What to see in Mexico
Tourist attractions Uxmal
One of the most important archaeological remains of the ancient Mayans, Uxmal is a UNESCO World Heritage Site, located 70 kilometres south of Merida in Mexico’s Yucatan state. Founded around 700 AD, this ancient city reveals many incredible secrets of the Mayan civilisation and their deep knowledge of astronomy. Once a seat of immense power in the Puuc region, the site was abandoned around the 10th-century, left to be slowly devoured by the surrounding forests.
Around 25,000 inhabitants would have lived in Uxmal. The structures that remain here are considered excellent examples of the region’s dominant architectural styles during the peak of the Mayan period. If you visit Uxumal you’ll encounter towering pyramid-shaped temples, long, low-rise palaces and an array of intricate and endlessly fascinating frieze carvings.
What makes Uxmal unique is its layout. If you travel to Uxmal as part of a Maya ruins tour you’ll notice that, unlike many other pre-Hispanic cities, Uxmal is not laid out geometrically. Inside, its buildings are aligned with celestial phenomena, such as the path of the planet Venus and the rising and setting of the sun. A tour of Uxmal is the chance to immerse yourself in the belief systems of the ancient Mayans and imagine the elaborate ceremonies that took place at the Pyramid of the Magician or the ritual games once played at the Ball Court. Furthermore, a nightly light show takes place at the Nunnery Quadrangle, giving visitors a different perspective on the ruins after dark.
The remote location of Uxmal means you’ll likely encounter fewer crowds than some of the other Mayan sites in Mexico. Day trips to Uxmal from the popular resorts of Cancun and the Riviera Maya are possible, although they require a 4-hour drive each way. On the other hand, most who travel to Uxmal prefer to stay in the nearby city of Merida.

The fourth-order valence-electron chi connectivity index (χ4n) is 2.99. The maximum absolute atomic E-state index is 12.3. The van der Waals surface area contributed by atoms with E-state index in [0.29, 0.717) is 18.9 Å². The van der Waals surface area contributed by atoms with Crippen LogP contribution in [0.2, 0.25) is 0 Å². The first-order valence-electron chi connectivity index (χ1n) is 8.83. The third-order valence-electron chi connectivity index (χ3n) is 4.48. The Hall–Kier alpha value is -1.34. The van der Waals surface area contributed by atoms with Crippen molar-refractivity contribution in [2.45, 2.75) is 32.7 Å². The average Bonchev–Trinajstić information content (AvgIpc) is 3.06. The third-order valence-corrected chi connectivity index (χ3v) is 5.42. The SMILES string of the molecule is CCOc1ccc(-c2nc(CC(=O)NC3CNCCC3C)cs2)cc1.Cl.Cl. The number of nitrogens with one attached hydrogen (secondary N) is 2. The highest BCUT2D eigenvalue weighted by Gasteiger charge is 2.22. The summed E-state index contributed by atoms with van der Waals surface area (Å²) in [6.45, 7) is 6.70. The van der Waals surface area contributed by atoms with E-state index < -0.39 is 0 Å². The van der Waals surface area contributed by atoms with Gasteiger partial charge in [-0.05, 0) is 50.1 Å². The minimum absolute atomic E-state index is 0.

Things to see at Uxmal
Understanding the most important structures at Uxmal is key to getting the most out of your visit. On the eastern side of the city, you’ll find the incredible Pyramid of the Magician, the most recognisable and photographed structure at Uxmal. This is the first building you'll encounter as you enter the ceremonial centre of the city. A stepped pyramid, with a square temple at its peak, the current structure is thought to have been constructed between 900-1000 AD. Two grand staircases lead up to the temple, but climbing to the top of this pyramid is prohibited. Although, it is permitted to climb to the top of the nearby Great Pyramid for spectacular views of the site and its surroundings.
Another of the best things to see at Uxmal is the huge Governor’s Palace. The ornate frieze carvings and decorative sculptures of this palace make it one of the site's most interesting structures. Carvings include two-headed snakes, glyphs of the planet Venus and masks of Chac, the Mayan god of fertility and rain. Around 100-metres long, the building is located on a small hill beside the Great Pyramid.
Next up is the incredible Nunnery Quadrangle, so-named in the 16th-century due to its resemblance to a convent. In fact, this structure was most likely a royal palace, dedicated to administrative functions rather than a residence. One of the best things to see at Uxmal, the Nunnery Quadrangle consists of four buildings constructed around a central courtyard. Similar to the Governor's Palace, the four structures are highly decorative and it’s worth spending some time admiring the carvings of their facades if you visit Uxmal.
Whilst these are considered the top sights at Uxmal, other places to explore within this ancient city include the Ball Court, House of the Birds, House of the Turtles and the South Temple.